from Wiktionary, Creative Commons Attribution/Share-Alike License

  • adv. considerably


Sorry, no etymologies found.


  • Amanda Rankin, who had apparently gotten quite a bit of bottle courage before the prom, steadied herself on Dana's arm.

    Land of the Blind

  • I thought the picture made me look quite a bit more than twenty-four and that made me a little shivery.

    Grave Surprise

  • In her nationally syndicated column, Dr. Sylvia Rimm, who directs the Family Achievement Clinic at The Cleveland Clinic Foundation and is a clinical professor of psychiatry and pediatrics at Case School of Medicine, said, A few generations ago, it was typical to train babies quite a bit earlier than we do today.

    pottytrain your child in just one day

  • But that was also all he had time to say, because the next instant he had a holey right sock stuffed in his mouth, and after quite a bit of tying, he, too, had been transformed into a corncob.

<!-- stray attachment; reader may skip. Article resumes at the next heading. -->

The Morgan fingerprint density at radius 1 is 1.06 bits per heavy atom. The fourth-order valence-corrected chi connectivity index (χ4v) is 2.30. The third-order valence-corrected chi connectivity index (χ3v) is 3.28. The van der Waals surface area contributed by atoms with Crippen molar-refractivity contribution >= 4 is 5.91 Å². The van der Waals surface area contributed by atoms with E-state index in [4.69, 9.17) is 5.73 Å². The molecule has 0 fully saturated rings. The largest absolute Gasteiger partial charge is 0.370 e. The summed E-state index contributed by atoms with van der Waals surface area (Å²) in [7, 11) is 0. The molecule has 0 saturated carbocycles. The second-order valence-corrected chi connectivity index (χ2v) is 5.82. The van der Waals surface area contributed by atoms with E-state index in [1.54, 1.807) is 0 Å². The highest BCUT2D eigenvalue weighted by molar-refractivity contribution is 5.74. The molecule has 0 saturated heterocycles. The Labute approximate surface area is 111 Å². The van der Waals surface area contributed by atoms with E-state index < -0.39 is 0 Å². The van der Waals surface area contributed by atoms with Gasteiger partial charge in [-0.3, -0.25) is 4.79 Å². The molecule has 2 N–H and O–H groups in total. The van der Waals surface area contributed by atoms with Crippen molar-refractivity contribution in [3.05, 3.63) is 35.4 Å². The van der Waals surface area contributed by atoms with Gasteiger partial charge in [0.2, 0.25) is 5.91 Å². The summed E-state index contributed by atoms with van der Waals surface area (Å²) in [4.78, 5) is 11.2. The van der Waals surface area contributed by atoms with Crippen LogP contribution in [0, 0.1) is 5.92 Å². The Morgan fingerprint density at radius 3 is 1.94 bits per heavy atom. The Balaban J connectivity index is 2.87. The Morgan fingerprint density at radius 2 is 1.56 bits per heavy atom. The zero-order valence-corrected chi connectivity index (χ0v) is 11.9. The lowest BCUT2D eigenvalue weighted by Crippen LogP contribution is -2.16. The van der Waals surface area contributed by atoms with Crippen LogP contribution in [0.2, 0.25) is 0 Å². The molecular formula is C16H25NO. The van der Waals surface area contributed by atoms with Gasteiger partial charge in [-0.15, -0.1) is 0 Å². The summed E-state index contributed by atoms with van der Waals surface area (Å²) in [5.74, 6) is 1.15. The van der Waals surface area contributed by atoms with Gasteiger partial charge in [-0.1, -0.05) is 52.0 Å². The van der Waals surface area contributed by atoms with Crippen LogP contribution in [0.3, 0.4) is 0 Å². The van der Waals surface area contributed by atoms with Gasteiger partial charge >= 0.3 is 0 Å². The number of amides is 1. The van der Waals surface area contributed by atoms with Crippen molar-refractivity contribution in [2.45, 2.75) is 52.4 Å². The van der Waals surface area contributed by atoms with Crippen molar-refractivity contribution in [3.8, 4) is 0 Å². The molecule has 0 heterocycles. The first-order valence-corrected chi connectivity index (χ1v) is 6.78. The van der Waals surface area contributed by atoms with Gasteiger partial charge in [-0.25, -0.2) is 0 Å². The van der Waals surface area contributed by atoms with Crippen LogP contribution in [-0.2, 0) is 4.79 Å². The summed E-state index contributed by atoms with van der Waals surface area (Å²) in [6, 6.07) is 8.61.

Bubble in the Bathtub

  • "You seem to make quite a bit of money, too," Corbett Lacey observed.

    Grave Surprise

  • It was filled to the rim with water and soap bubbles, even though the bubble layer had diminished quite a bit since Nilly had done his cannonball into it.

    Bubble in the Bathtub

  • “For a secluded district,” he said, “there seems to have been quite a bit of traffic in the valley of the Chyne.”

    Scales of Justice

  • William had done quite a bit of reading-out-loud practice ever since school had let out earlier that summer.

    William S. And The Great Escape

  • Rounding them up—stutter-stepping, feinting, lunging, and bending—takes quite a bit more energy and time than I anticipate.


  • My only employee was a guy named Chris Cupit, who had been a low-level staffer on the Forbes campaign and had previously tangled with Karl Rove quite a bit while working for a congressman from Texas.

    How to Rig an Election


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